Wednesday, July 25, 2012

The King of stock car racing meets the King of Rock and Roll at the Tupelo Automobile Museum

If it seems like I didn’t get to any local car shows last weekend, you’d be right. I was in Memphis attending a wedding. But I didn’t forget about you. We actually took a whole extra day to shuffle on down to Tupelo, Miss., and check out the great collection at the Tupelo Automobile Museum.

The museum was the work of southern communications magnate and car aficionado Frank Spain and his pal Max Berryhill. Spain actually started buying cars in the early 1970s, and the collection became so big that the 120,000-sq/ft museum was opened in 2002.

This is actually a pretty diverse collection. The oldest car is a three-wheeled Benz that was built in 1886, but you’ll find everything from full Classics to a ’94 Viper with only 12 miles on the odometer. The collection is mostly arranged in chronological order, so if the really old cars don’t grab you, just keep walking and something you like will turn up.

There were some significant cars there. Any ’48 Tucker is hard to ignore these days. With only 51 ever made, you really don’t see them too often. And with prices recently topping $2-million at auction, you tend to stand up and take notice. The museum’s cream-colored Tucker, also known as #1028 to Tucker enthusiasts, is a nice car, but not exactly perfect. It just looks like something that’s been sitting in a museum for a long time. Maybe it just needs some new whitewalls, a little attention to the low suspension, and a good polishing to make it really stand out.

Another interesting car was a 1984 STP Pontiac in which Richard Petty reportedly won his 200th and final NASCAR race. Is this THE actual car? I tend to think it isn’t. I know the real car has been a part of the Smithsonian collection ever since Petty was done racing the 1984 Talladega race. This one was displayed in front of a banner that looked just like the one in Daytona’s victory lane, but there are a few things that don’t look right. They never used yellow-letter tires in 1984, and these wheels are way off. That’s easy to change, but why would they do that on such a significant car? Some of the decals, like the CURB Records sticker on the sail panel, are in a different place than it appears in old photos, and the way the body is shaped ahead of the rear wheel appears to be wrong. Even with all that, it’s still a cool car to stand off and study for awhile if you’re a fan of NASCAR history.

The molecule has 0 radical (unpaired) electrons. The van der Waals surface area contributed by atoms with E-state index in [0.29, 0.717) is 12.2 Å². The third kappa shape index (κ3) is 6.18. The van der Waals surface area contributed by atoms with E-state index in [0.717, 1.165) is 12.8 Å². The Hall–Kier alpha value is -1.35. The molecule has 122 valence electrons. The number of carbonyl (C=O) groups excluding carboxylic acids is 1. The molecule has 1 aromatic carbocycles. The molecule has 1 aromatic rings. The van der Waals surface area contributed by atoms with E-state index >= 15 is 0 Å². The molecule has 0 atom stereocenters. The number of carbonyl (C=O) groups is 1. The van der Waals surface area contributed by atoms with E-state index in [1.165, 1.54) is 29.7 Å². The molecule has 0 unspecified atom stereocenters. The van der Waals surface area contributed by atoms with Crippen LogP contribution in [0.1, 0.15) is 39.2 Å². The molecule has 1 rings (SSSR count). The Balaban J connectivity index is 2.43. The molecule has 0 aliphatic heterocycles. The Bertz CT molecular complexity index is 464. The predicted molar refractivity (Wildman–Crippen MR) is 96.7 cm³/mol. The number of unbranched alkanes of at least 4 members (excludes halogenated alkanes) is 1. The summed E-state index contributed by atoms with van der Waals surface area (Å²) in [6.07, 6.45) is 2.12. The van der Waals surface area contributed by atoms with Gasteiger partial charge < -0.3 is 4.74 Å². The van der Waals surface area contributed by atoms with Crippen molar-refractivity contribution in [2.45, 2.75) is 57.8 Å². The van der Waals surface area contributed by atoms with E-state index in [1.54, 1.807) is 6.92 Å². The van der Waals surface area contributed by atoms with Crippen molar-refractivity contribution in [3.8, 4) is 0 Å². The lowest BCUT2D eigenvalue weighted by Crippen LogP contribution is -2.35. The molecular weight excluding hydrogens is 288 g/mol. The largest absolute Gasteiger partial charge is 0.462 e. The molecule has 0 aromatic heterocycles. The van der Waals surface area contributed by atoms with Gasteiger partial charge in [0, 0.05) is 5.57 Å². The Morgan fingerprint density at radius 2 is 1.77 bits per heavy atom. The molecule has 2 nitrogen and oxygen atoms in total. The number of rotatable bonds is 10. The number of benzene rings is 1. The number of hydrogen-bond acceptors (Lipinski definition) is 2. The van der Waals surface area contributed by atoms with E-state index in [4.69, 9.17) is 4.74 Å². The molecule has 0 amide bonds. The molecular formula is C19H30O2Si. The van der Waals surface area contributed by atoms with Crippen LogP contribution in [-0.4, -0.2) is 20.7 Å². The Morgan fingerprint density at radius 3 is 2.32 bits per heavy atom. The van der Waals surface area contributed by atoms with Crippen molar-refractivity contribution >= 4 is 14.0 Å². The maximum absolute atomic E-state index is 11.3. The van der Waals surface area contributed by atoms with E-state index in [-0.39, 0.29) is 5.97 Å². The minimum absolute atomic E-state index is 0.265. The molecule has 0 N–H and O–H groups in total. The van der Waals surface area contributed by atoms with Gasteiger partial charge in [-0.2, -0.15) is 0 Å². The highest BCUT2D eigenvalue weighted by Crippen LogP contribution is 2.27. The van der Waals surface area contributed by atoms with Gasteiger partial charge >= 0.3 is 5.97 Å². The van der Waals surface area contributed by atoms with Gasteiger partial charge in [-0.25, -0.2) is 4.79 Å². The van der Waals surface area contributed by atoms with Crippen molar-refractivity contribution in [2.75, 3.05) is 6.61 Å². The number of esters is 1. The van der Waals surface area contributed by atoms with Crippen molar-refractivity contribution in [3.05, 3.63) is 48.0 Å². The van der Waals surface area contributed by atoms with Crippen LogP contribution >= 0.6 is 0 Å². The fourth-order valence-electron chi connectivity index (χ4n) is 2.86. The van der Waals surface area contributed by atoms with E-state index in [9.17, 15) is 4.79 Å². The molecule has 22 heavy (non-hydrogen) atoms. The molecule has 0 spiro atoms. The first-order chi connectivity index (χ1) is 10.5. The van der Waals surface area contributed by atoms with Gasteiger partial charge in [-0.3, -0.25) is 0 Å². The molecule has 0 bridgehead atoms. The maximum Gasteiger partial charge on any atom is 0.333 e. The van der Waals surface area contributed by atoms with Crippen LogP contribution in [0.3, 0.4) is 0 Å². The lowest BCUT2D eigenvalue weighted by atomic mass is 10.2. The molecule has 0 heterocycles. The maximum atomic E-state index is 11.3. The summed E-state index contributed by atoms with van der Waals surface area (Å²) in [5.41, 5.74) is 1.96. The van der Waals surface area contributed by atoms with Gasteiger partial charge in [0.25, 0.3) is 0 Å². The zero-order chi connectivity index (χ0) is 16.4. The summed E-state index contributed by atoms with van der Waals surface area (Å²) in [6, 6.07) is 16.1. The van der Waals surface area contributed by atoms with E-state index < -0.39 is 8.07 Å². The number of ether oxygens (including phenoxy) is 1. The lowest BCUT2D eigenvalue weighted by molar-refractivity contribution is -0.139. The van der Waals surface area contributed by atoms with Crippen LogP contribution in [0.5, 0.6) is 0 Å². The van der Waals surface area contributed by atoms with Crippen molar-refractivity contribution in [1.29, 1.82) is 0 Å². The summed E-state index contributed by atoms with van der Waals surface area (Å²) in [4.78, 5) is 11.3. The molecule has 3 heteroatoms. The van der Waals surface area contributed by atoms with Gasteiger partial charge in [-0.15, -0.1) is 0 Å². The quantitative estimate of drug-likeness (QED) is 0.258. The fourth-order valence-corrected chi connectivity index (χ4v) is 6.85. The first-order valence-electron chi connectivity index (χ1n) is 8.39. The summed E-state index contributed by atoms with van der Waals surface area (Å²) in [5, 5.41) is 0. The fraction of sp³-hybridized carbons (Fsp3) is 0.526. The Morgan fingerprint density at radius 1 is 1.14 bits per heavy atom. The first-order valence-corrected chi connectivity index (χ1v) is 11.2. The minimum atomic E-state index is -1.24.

Of course, since Tupelo is the birthplace of Elvis Presley, there had to be a car with an Elvis connection. The museum has a nice, blue ’76 Lincoln Continental that Elvis bought new for Jerry Kennedy. Kennedy was a captain with the Denver Police, and helped work security when The King was in town. A copy of the $13,386.69 check that Elvis wrote to Kumph Motor Car Co. is displayed with the car. Man, I wish I had a friend like Elvis.

Other cars of note include a gaudy 1982 Barrister (made by George Barris) convertible that belonged to Liberace, a 1927 Stutz, a 1929 Duesenberg Model J, a couple of impressive Hispano-Suizas, and much more. BHo was especially drawn to what was called a 1967 Roth Wishbone, which was a Volkswagen chassis transformed by legendary customizer Ed Roth.

They also had a “1963 Special Leslie,” which was a pickup truck that was converted into a big, fictitious phaeton for the 1965 Blake Edwards movie “The Great Race.” In the film it was described as a 1907 Thomas Flyer. The thing is pretty impressive. I mean, it’s impossible to get near it and not do a double take. Weird, yes, but still fun.

Naturally, I took pictures of pretty much everything there, which can be seen in the slideshow below. Or, for a better version of the slideshow, click this link.


  1. Thankya...thankyaverymuch...

    but what are those #@#%^* new tojos doing in there? Shouldnt be in the country, much less a museum...

  2. This car museum made by Spain and Berryhill is very interesting. I never thought that Spain likes to purchase cars for himself. I hope I also have lots of money to purchase my new dream car and replace my old chevy, and I also hope that I could find one great new york chevrolet dealers to help me decide the next time I will buy my new car.

  3. Thank you for share this